prev "Autoformalisation - Knowledge acquisition of professional skills" by Gregory Gromov,
   Microprocessor Devices & Systems, Moscow, 1986, N 3, p.80--91, Chapter 4


The Structure of Collections of Professional Knowledge

In order to estimate the relative volumes of different layers of professional knowledge acquired by mankind, let us conduct a very simple experiment. I shall ask questions one by one, and you will try to find answers to these questions for yourselves. Later on, we shall compare the results. Let us say that your knowledge in the field you yourselves believe to be your strong suit professionally is 100%. And now try to estimate how much of this knowledge you would be able to impart to your closest colleague, that is to a person who works with you and understands you better than most.

    In my estimation, using all available means of communication (speech, facial expressions, gestures, drawings, etc.) you would be able to explain to your closest colleague no more than 20 or even 10 percent of the total volume of your professional knowledge. Now let us suppose that you can only communicate with your colleague in writing. In this case, I do not believe that you would be able to communicate more than 1% of your knowledge, even using all of the richly expressive textual forms of natural language. Finally, let us assume that out of all the methods of communication that you have at your disposal nothing but languages of formalized description, such as mathematical formulas, known programming languages, and the like. In this case, you would be able to communicate still less of your knowledge, by several orders of magnitude...

 The total area of human professional activity that can be in principle formalized and consequently automatically controlled by computers is figuratively speaking only a thin film of formalized knowledge, slightly covering the surface of the ocean of non-formalized knowledge accumulated by human culture. It is this thin ‘film’ that until quite recently remained the only area where computer methods were applicable in solving intellectual problems. The ratio between the thickness of this film characterizing the part of human knowledge available to known methods of formalization and the total depth of professional knowledge which people whose work is proposed to be entrusted to computers are using in their daily activities today gives an indication of how much could be gained with the full implementation of computers, but attempts to disregard the limitations on computers’ capability or to simply ignore them often caused considerable economic miscalculations, managerial blunders, and enormous waste, as was the case with notorious automatic control systems of the mid-1970s.

In other words, the general structure of accumulated professional knowledge supply can be represented by a pyramid, rapidly narrowing at the top. The base of this ‘pyramid of knowledge’ is made of the thickest layer of knowledge, which until recently was practically inaccessible from outside. This layer consists of elements of knowledge and skills individually acquired by experts, which in principle cannot be alienated from their authors by traditional methods of formalization, i.e.: "I can do it, but I do not know how to explain it."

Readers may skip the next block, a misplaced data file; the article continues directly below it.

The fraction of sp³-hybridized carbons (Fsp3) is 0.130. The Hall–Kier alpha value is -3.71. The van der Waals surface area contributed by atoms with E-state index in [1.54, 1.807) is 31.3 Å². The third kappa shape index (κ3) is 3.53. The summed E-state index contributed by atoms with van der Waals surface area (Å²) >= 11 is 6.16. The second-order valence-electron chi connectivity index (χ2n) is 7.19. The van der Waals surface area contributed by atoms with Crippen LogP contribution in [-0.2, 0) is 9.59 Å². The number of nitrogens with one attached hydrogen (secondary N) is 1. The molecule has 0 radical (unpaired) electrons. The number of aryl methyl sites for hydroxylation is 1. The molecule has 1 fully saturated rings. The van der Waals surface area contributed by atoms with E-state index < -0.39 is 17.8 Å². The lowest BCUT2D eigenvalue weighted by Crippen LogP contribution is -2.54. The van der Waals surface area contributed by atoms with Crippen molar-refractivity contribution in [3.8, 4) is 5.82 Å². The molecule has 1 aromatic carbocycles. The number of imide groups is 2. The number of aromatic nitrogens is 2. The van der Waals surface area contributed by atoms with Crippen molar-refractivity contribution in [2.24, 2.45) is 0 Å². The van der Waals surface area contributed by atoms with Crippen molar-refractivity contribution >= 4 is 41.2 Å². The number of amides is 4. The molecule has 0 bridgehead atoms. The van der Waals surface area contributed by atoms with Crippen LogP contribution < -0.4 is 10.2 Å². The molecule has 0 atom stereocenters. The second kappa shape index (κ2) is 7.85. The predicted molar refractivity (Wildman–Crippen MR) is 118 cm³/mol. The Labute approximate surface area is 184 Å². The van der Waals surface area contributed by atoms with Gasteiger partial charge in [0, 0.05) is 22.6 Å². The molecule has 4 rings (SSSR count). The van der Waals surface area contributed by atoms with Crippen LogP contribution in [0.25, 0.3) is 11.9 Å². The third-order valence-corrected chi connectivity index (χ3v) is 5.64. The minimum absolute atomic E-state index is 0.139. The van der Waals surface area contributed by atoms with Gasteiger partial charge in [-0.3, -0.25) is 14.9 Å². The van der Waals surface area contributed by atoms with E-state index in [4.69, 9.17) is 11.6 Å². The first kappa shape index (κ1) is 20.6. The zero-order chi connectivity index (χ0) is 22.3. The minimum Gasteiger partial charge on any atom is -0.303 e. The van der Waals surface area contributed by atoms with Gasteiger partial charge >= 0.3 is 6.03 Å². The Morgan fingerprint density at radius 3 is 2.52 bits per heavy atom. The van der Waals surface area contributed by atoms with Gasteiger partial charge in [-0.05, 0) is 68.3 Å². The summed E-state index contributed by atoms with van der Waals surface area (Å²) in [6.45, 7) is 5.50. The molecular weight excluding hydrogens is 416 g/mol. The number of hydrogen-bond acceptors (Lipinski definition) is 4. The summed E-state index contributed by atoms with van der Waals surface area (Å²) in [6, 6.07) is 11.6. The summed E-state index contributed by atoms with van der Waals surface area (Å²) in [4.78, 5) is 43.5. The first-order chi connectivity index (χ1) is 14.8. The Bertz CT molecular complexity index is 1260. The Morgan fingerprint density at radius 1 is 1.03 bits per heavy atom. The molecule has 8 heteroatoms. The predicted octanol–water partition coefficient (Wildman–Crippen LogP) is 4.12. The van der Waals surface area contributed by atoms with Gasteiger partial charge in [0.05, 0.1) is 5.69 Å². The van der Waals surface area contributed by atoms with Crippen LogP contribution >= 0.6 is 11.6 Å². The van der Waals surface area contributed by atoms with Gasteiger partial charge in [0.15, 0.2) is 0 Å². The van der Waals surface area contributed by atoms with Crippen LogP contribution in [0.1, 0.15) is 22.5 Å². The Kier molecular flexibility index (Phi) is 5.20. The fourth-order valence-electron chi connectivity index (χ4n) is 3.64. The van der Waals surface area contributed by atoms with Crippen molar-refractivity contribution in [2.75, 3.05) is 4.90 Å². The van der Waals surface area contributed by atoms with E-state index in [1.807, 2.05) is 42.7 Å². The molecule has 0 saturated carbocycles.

Above this layer can be found a layer of much smaller relative volume, comprising the knowledge that can only be communicated over the course of long-term collaboration: “Do as I do!”

Further up, there lies a layer with correspondingly smaller relative volume representing the knowledge that can be imparted in the course of traditional education: “I can try and explain it during a finite series of lectures and a month of practical work in the laboratory, though I am not sure that it can be formally described”.

Last is the pyramid’s vertex, hardly discernible from the underlying layers of knowledge, which represents formalized knowledge.

. . .the appearance of computers, these information processing machines, in the mid-20th century made the recording and long-term storage of mathematically formalized professional knowledge possible in a form that—for the first time in human history—allowed this knowledge to directly affect the operation of  production equipment, thus eliminating the intermediate stages of knowledge’s interaction with humankind.

Up to now only the insignificantly small, uppermost layer of the total body of professional knowledge involved in actual production processes rendered itself available for computer automation. Apparently, this is the main reason for the relatively feeble influence the computer has exerted until now on macroeconomic indices of economic trends in industrially-developed countries. We have reason to believe that improvements in the economic efficiency of the integration of computers in national economies, which presumably will be manifested on the macroeconomic level by the early 1990’s, will be connected with the ‘personal computing’ phenomenon.


 "Autoformalisation - Knowledge acquisition of professional skills" by Gregory Gromov,
   Microprocessor Devices & Systems, Moscow, 1986, N 3, p.80--91, Chapter 4

  Copyright © 1986-2011 Gregory Gromov